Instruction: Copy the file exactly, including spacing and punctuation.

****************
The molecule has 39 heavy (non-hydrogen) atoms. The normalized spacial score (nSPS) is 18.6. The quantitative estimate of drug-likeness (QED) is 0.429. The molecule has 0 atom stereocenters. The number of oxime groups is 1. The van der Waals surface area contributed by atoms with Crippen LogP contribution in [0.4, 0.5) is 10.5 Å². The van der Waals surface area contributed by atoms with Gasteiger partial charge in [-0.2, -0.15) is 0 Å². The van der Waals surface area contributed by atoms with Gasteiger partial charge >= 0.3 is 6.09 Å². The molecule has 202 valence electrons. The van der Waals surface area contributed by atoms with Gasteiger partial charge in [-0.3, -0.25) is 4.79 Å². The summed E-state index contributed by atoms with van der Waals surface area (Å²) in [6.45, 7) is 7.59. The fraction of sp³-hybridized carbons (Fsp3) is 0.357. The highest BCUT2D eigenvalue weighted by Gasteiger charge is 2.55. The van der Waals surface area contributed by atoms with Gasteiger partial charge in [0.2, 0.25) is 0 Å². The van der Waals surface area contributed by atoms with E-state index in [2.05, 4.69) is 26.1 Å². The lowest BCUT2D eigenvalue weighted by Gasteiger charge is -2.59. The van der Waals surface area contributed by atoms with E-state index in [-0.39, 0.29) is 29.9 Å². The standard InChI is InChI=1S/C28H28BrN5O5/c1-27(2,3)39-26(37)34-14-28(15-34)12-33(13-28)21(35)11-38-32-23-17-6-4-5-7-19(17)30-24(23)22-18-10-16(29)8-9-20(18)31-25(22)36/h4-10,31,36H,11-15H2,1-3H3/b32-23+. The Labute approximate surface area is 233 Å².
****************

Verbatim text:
The molecule has 39 heavy (non-hydrogen) atoms. The normalized spacial score (nSPS) is 18.6. The quantitative estimate of drug-likeness (QED) is 0.429. The molecule has 0 atom stereocenters. The number of oxime groups is 1. The van der Waals surface area contributed by atoms with Crippen LogP contribution in [0.4, 0.5) is 10.5 Å². The van der Waals surface area contributed by atoms with Gasteiger partial charge in [-0.2, -0.15) is 0 Å². The van der Waals surface area contributed by atoms with Gasteiger partial charge >= 0.3 is 6.09 Å². The molecule has 202 valence electrons. The van der Waals surface area contributed by atoms with Gasteiger partial charge in [-0.3, -0.25) is 4.79 Å². The summed E-state index contributed by atoms with van der Waals surface area (Å²) in [6.45, 7) is 7.59. The fraction of sp³-hybridized carbons (Fsp3) is 0.357. The highest BCUT2D eigenvalue weighted by Gasteiger charge is 2.55. The van der Waals surface area contributed by atoms with Gasteiger partial charge in [0.2, 0.25) is 0 Å². The van der Waals surface area contributed by atoms with E-state index in [2.05, 4.69) is 26.1 Å². The lowest BCUT2D eigenvalue weighted by Gasteiger charge is -2.59. The van der Waals surface area contributed by atoms with E-state index in [-0.39, 0.29) is 29.9 Å². The standard InChI is InChI=1S/C28H28BrN5O5/c1-27(2,3)39-26(37)34-14-28(15-34)12-33(13-28)21(35)11-38-32-23-17-6-4-5-7-19(17)30-24(23)22-18-10-16(29)8-9-20(18)31-25(22)36/h4-10,31,36H,11-15H2,1-3H3/b32-23+. The Labute approximate surface area is 233 Å².